Should I Stay or Should I Go? The Question that Remains and Haunts
“Obey or Depart,” reads the headline of an article in Newsline about the job of Governor of the State Bank of Pakistan.
My whole generation faced this choice.
We are the Children of Zia. We are Pakistan’s “Gen X” – give or take five years.
And faced with that choice, a lot of us – the bulk of my “mates,” to borrow the Australian word – voted with our feet.
Which is not to take anything away from those that stayed and struggled to keep on keeping on and yet be as true to themselves as they could. It wasn’t easy for them. Some days I think they paid the higher price.
Other days, I think we did.
It hasn’t been easy. For people such as the State Bank governors and others that stayed and the even fewer that worked within the system, or stayed and heckled the system from the outside (Nadeem Farooq Paracha comes to mind), they did what they could, when they could. And they took the flak, the mental, social and professional hits. Often those hits were to their reputations and their sanity.
Not exactly from our generation, but in the first category, Husain Haqqani and Asma Jahangir come to mind. Ask any “aam” Pakistani about those two and you will hear what I mean. Or you might have those same reactions yourself and not need to ask. And, to use another example, NFP is in a category all on his own; both his struggles and his heckling have been very public. As a person of faith, I say God bless him. He did what the rest of us didn’t.
Looked at more personally, I have only two or three close friends from my graduating class that are still in Pakistan. One stayed, got an MBA, went into the finance industry and today heads up a bank in Central Asia. Another is in the army, trying to live the life of a conscientious, actively true-to-his-service-oath public servant that my father and a multitude of others of his generation led. But that’s it. One. (And maybe one or two other not-so-close contemporaries I could find out about.) All the rest of our fathers made sure we earned “professional” degrees and then found pastures where the grass was green, and not as hard to find in terms of availability, as well as morality.
But there are others. They are struggling on. And that’s the word. From where I sit, I see a struggle. And I salute them; whatever the choices they made. They are in there, mixing it up and doing what we didn’t do. And as my generation hits 40, and is hit with the introspection that comes with this phase of life (before we get back into the saddle and buy the mid-life-crisis vehicle – mine’s a sporty bicycle), I have also been thinking whether what we did was the moral choice.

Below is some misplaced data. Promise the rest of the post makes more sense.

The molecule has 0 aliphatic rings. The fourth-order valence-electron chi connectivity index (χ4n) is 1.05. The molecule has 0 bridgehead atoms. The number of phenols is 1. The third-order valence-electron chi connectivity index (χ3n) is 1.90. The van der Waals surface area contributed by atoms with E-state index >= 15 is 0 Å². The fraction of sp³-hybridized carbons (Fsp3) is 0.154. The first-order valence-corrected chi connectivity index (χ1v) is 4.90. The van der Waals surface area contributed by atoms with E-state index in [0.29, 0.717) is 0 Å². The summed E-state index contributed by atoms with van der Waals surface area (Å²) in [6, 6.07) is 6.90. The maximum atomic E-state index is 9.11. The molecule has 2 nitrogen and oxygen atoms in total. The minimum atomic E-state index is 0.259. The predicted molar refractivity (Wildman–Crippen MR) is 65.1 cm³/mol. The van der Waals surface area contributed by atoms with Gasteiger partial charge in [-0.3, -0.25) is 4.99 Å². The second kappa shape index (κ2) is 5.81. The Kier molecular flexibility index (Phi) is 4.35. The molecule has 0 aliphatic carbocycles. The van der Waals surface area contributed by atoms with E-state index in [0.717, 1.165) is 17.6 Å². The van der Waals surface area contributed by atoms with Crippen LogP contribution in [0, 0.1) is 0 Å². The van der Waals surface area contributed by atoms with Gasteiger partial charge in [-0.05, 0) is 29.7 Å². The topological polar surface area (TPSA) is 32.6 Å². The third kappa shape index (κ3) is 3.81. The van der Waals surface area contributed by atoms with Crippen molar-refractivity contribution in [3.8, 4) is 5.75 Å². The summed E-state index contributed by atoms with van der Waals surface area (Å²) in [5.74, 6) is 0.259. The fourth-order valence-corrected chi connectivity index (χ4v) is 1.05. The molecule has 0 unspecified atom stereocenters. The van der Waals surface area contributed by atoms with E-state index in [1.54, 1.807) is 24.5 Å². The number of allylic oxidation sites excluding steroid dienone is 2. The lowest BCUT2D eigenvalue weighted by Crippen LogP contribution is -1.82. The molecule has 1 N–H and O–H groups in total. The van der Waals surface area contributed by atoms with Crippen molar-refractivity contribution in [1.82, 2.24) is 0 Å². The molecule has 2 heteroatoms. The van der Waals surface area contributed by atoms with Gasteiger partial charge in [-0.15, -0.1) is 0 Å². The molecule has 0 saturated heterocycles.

Yes, we did well. I have friends, seniors and juniors from my engineering university that are now worth tens of millions of dollars personally – sikka ra’ijul waqth. And yes a lot of them give to charity. Boy do they give in charity! They support scholarships, they help build schools, they fund healthcare for the less privileged. Sometimes they even get organized enough to set up alumni organizations and do all of the above en masse.
And we feel very moral and clean. When Newsline asked me to write a “Speaker’s Corner” in 1994 (the one place for non-journalists to opine in those pre-blog days), I related very haughtily how, when asked if I wasn’t just “deserting” (“Tum bhi bhag rahay ho?“), I retorted with a list of activist engagements I had had till then and the expectation that I would continue from afar – and truth be told, I have as best I could.
Others have made other contributions to nation and society. I am thinking, for example, of Musharraf Ali Farooqui, who has spent a number of years as a starving artist in that Great Desi City of The North, Toronto, and has emerged as a major contributor to culture in our generation.
But I do wonder, how can I sit with my iced tea on a beach in Hawaii (we’re still middle class-bred Pakistanis, y’know?) and judge, for example, Buland Akhtar Rana for holding passports from two different countries? Do I not remember when, in our desperation to stay in North America, almost every one of my peers that lived in the US applied for “Landed Immigrant Status” in Canada while not really, well, landing there for long?